Butterflies make Heart-Fluttering First Flights at Springfield Monarch Festival

Local Hop Ad TOPButterflies make Heart-Rust Belt Ad late FridaysFluttering First Flights at Springfield Monarch Festival

(Crystal A. Proxmire, Aug. 2, 2016)

Davisburg, MI –  When he was just 11 years old, Christian Kopicko started volunteering with Monarch Watch and raising butterflies at home to set free in the wild.

“Only 2% survive from egg to butterfly in the wild,” Kopicko said.  “If we raise them at home they have a better chance.”

Kopicko and about 30 other volunteers made the Springfield Monarch festival a success.  Kids and adults gathered in Davisburg for the annual event to celebrate the emerging of butterflies from their chrysalises and to help release them into the wild.  For a small Chazzano03donation people can take home a caterpillar and leaves for it to eat, and they can tag and release a monarch into the wild.

Kristen Gauthier and her son are raising monarchs at home for the first time this year.  “It’s very easy,” she said. “You have to clean out their container and make sure they have fresh leaves and when they hatch you have to help them hang onto the side [of their habitat] so their wings can dry straight.”

For Kopicko the most insightful thing about raising monarchs was seeing first hand how pesticides harm nature.  “We have caterpillars in the back yard and when they sprayed for mosquitoes the caterpillars started to get sick. They threw up and you could tell they were not moving right.  When they spray it doesn’t just kill mosquitoes it gets on everything.  It gets on the vegetables that we eat.  We need to think about the environmental impact of things.”

Yvonne Cameron and Nancy Obatich of Garden City are part of SE Michigan Butterfly Association.  They each released a female monarch into a field of wildflowers and grasses.  They put a special sticker on each one with an identification number.  As the butterflies MBREW draft onemigrate to Mexico, those who find them (dead or alive) can go online to www.monarchwatch.org and put information in about the butterfly they found. Those who released butterflies can track the progress of theirs.  For Cameron and Obatich the numbers are WC2 295 and WC2 223.

“It’s fun,” Cameron said.  She raises butterflies inside at home and grows milkweed in the yard to encourage more butterflies.  “Look at them. You watch something grow and change, then it comes out into the world for the first time and it flies.  You think about what a miracle that is.”

She said that she’s raised monarchs and swallowtails.  “The monarchs come out and they flutter around kind of cautious at first, looking at everything around them. But the swallowtails they just soar. They see that sun and they go right up into the sky.”

Muriel Lentz of Macomb came to volunteer for the first time.  “I don’t know a lot about butterflies but I’m here to help any way I can,” she said.  Lentz said she has a friend in the Davisburg area that she drives to Gilda’s Club in Royal Oak.  “He has cancer and I like to help him whenever I can.  I know he really enjoys helping the butterflies, and he invited me to DDAnew01come out and volunteer today so I said of course!”  The young man was shy about having his name included, but said he likes being able to help the monarchs.

For Lentz, being able to volunteer and connect with people is one of the best things about life.  “It makes me feel good,” she said.  “When you give back to society you feel like a part of everything, connected.  You see that other people have needs and you being there can help keep someone else going.  Today is nice.  You can see the smiles on the kids’ faces.  And they’re here to learn.  It looks fun but they are learning about life.  When they take that time to care for another creature – whether it’s a dog or a little caterpillar – they step away from just thinking about themselves, and they learn to think about the needs of someone else.”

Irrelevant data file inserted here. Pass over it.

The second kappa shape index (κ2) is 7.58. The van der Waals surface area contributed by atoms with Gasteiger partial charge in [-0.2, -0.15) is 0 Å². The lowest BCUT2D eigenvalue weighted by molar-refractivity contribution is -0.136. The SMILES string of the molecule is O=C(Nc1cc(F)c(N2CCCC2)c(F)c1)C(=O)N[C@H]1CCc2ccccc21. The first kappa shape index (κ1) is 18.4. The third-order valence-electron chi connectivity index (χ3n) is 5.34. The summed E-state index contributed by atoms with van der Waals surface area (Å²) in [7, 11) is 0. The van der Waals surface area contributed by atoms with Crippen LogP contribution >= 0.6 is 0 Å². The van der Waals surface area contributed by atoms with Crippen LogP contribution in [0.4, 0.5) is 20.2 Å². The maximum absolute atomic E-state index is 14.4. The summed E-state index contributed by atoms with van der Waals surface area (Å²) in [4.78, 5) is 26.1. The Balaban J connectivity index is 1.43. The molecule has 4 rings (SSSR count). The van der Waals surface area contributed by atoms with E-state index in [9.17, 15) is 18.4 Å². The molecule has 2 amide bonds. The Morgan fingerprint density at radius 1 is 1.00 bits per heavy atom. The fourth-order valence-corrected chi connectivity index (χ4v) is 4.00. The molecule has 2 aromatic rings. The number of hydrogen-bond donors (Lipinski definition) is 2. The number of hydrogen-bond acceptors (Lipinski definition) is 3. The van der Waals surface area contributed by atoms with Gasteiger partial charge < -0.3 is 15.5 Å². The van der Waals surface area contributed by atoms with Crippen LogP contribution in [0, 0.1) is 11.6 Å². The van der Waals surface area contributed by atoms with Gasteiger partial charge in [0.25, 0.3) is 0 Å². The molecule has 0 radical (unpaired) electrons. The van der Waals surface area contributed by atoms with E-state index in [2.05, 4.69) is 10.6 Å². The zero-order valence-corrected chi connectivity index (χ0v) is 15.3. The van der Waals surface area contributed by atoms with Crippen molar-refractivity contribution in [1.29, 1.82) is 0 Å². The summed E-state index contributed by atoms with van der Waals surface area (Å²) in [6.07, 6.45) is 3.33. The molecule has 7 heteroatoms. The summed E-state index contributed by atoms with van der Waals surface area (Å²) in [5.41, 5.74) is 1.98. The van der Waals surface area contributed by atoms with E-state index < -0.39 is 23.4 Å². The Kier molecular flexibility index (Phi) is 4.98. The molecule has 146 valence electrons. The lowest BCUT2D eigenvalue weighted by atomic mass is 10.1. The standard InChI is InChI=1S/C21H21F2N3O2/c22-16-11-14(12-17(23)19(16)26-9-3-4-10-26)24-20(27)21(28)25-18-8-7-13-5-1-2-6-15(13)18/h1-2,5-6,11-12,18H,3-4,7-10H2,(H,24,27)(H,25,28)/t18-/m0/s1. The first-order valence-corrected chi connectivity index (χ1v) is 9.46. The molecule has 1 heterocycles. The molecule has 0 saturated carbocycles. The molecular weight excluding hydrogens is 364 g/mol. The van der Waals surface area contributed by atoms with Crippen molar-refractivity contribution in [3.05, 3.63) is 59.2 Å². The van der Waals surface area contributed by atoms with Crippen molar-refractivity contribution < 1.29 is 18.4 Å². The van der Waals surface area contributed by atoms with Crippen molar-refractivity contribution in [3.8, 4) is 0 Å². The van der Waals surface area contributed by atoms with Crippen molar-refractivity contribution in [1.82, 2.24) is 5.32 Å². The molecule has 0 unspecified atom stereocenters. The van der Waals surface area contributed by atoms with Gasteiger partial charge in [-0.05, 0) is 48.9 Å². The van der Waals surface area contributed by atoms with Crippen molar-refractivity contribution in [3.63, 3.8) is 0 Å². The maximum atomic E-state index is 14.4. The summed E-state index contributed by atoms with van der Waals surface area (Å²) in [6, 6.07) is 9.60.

Olivia Hughes and her sleepover buddy Gracie Molena came with Hughes’ mom to see the butterflies.  Wearing a monarch cape and a butterfly-print shirt, Hughes said that butterflies seemed really happy and colorful.  Her mother, Katy, said she loves how events like the Monarch Festival get the kids outside and being social.  “We come out and they get to learn Red Door Realty Ad _own_your_dreamnew things and talk to new people.  They’re learning but they they they’re having fun,” she said.

The educational component of the day was a very hands-on, personalized look at the lives of butterflies. Volunteers sat at multiple picnic tables with netted cages so children could get an up close look and one-on-one time with an expert to ask questions of.  They got to see caterpillars at various ages, to learn the timeline of the chrysalis and why it changes color as it matures, and how butterflies have to hang an dry for a couple of hours before they are able to fly.  ”

Debbie Jackson of Rose Township works with Monarch Watch.  She too began raising butterflies when she was 11.  For the past seven years she’s been sharing her passion with others as an educator.  Each year the festival grows and this year’s was particularly enchanting for Jackson because of the increased opportunities for more in depth learning.  “We are very NewWay_Jazz_Tuesdaysfortunate for the quality of speakers we have here today, experts in their fields.  And all these volunteers to make sure everyone gets their questions answered.  I am so grateful for everyone making this event great.”

Visitors were encouraged to take home a caterpillar and some milkweed to raise and release.  They also sold low-cost milkweed plants, which are essential for the monarch population.

Learn more by checking out the links below:

Monarch Watch

SE Michigan Butterfly Association

Springfield Township Recreation

OC115.com Event Page
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